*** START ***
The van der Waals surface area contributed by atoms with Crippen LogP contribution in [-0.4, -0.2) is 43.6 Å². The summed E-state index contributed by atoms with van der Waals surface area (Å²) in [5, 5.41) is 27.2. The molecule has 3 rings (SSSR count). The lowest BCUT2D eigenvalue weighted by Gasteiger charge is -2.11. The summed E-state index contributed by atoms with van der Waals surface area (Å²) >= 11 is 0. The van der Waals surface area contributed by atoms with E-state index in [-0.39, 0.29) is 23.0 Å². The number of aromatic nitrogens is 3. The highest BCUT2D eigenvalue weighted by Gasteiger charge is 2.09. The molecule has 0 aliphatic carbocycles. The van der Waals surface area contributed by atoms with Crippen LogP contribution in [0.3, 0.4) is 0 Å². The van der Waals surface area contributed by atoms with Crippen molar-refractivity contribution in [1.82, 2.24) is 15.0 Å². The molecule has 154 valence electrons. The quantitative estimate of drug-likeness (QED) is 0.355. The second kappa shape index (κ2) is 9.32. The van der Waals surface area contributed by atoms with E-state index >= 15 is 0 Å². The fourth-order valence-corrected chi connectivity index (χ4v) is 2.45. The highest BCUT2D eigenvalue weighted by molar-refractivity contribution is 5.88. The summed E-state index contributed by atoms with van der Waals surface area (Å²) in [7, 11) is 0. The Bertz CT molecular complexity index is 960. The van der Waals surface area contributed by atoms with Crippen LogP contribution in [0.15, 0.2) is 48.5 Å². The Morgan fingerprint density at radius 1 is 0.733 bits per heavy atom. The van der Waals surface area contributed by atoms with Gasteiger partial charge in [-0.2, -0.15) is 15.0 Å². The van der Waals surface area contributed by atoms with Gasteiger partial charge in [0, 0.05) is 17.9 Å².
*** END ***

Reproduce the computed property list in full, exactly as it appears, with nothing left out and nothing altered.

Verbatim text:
The van der Waals surface area contributed by atoms with Crippen LogP contribution in [-0.4, -0.2) is 43.6 Å². The summed E-state index contributed by atoms with van der Waals surface area (Å²) in [5, 5.41) is 27.2. The molecule has 3 rings (SSSR count). The lowest BCUT2D eigenvalue weighted by Gasteiger charge is -2.11. The summed E-state index contributed by atoms with van der Waals surface area (Å²) >= 11 is 0. The van der Waals surface area contributed by atoms with E-state index in [-0.39, 0.29) is 23.0 Å². The number of aromatic nitrogens is 3. The highest BCUT2D eigenvalue weighted by Gasteiger charge is 2.09. The molecule has 0 aliphatic carbocycles. The van der Waals surface area contributed by atoms with Crippen LogP contribution in [0.3, 0.4) is 0 Å². The van der Waals surface area contributed by atoms with Crippen molar-refractivity contribution in [1.82, 2.24) is 15.0 Å². The molecule has 154 valence electrons. The quantitative estimate of drug-likeness (QED) is 0.355. The second kappa shape index (κ2) is 9.32. The van der Waals surface area contributed by atoms with E-state index >= 15 is 0 Å². The fourth-order valence-corrected chi connectivity index (χ4v) is 2.45. The highest BCUT2D eigenvalue weighted by molar-refractivity contribution is 5.88. The summed E-state index contributed by atoms with van der Waals surface area (Å²) in [7, 11) is 0. The Bertz CT molecular complexity index is 960. The van der Waals surface area contributed by atoms with Crippen LogP contribution in [0.15, 0.2) is 48.5 Å². The Morgan fingerprint density at radius 1 is 0.733 bits per heavy atom. The van der Waals surface area contributed by atoms with Gasteiger partial charge in [-0.2, -0.15) is 15.0 Å². The van der Waals surface area contributed by atoms with Gasteiger partial charge in [0, 0.05) is 17.9 Å².